Every week the students were required to write reflective blog entries online. The staff would take a certain number of them, read them and give individualized feedback. I have to admit at first the blog entries were hard to read because they were not very interesting. All of a sudden, a few weeks in, the staff noticed a definite change. The entries were becoming longer, heartfelt and very interesting. Students wrote about meeting the Greek people and what this taught them about culture, government and local traditions. Critical thinking had skyrocketed. Eventually, we met in small discussion groups students came forward and expressed how they had made more valuable friends in Greece than they had throughout their entire high school experience. I felt as though we were finally accomplishing goals that were specific to abroad experiences.
Great. Did you notice students talking in small groups about what they had experienced when they returned. I am thinking the format of the trip may have provided powerful informal reflective opportunities.
Since the students formed such bonds many of the conversations back in Boston started with the phrase, “Remember when…”. But just as frequently we would be discussing the freshmen student’s second major adjustment to the Boston campus and the conversation frequently returned to “ I am struggling with becoming accustomed to this in Boston because I am so used to this happening in Greece“. I think the overall experience gave the students perspective and strength so that they could consciously acknowledge what they had learned through reflection and as a result how they could use this new information in the future.
Adrienne’s experience on watching the bonding happen in Greece and then carry over back on campus is an observation we had repeatedly when I was in the Dean’s Office. It occurred with virtually all of the faculty-led trips and virtually none of the classic study abroad experiences, which nevertheless also did have a powerful effect on students. I found it interesting that only the people who knew about the trip and knew the group, like Adrienne with her former students, could see the impact on their lives on campus. An unanswered question that would make a good research project is whether or not students who went on such faculty led abroad trips had a higher graduation rate than those who did classical study abroad.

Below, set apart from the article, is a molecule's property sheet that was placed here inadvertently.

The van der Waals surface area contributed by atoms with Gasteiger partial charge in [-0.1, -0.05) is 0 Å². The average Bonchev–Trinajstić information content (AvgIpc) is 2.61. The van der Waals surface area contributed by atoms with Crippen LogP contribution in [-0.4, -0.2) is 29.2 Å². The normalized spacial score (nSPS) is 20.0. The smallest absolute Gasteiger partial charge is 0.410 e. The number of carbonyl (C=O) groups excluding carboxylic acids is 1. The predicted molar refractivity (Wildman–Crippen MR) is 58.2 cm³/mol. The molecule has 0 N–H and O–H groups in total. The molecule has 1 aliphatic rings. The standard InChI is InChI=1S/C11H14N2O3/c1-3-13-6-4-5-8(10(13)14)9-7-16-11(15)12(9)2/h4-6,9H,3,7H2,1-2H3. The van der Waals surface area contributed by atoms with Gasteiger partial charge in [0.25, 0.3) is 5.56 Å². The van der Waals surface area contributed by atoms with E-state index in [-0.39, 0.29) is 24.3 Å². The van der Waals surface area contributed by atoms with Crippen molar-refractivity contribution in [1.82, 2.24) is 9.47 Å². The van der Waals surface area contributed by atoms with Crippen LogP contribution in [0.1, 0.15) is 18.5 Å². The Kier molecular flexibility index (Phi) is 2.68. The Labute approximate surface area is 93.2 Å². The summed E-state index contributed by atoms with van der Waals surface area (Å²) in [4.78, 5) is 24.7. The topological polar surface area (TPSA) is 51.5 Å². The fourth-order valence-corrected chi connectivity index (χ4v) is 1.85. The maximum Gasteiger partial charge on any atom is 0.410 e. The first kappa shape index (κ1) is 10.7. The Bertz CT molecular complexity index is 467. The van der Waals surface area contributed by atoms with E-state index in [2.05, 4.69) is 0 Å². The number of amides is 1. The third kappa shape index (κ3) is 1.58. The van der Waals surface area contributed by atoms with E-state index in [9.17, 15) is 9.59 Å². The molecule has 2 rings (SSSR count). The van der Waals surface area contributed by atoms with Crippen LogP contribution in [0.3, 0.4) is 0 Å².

AD and JS talk all the time about the power of experiential education to change student’s lives. Frankly, it changed both of theirs in terms of planned and actual career paths. But what about bonding is relevant to this power of experiential education? The answer is in the reflection, what we consider to be the “secret sauce” to a successful and transformative experience of any type. Reflection certainly can be done individually and there is an important component of that in any reflective process. But we think it is most powerfully done in groups of peers where the rich non-verbal communication of value and the power of the community can be invoked along with the rapid exchange of intellectual ideas. But before this can happen, there has to be a level of trust and that happened between the students in Greece. Through the bonding, they came to like, trust, know each other. They established a community of practice. They used the other lobe of the brain (as we would say in this blog) to compliment the intellectual and conscious processing of facts and theories whether in country or at the home college. The resulting pervasive reflection that erupted naturally from the circumstances in country and continued at home gives these students an incredible peer-based opportunity to enhance their college education and at no extra tuition cost. All of us who plan programs need to learn from this observation.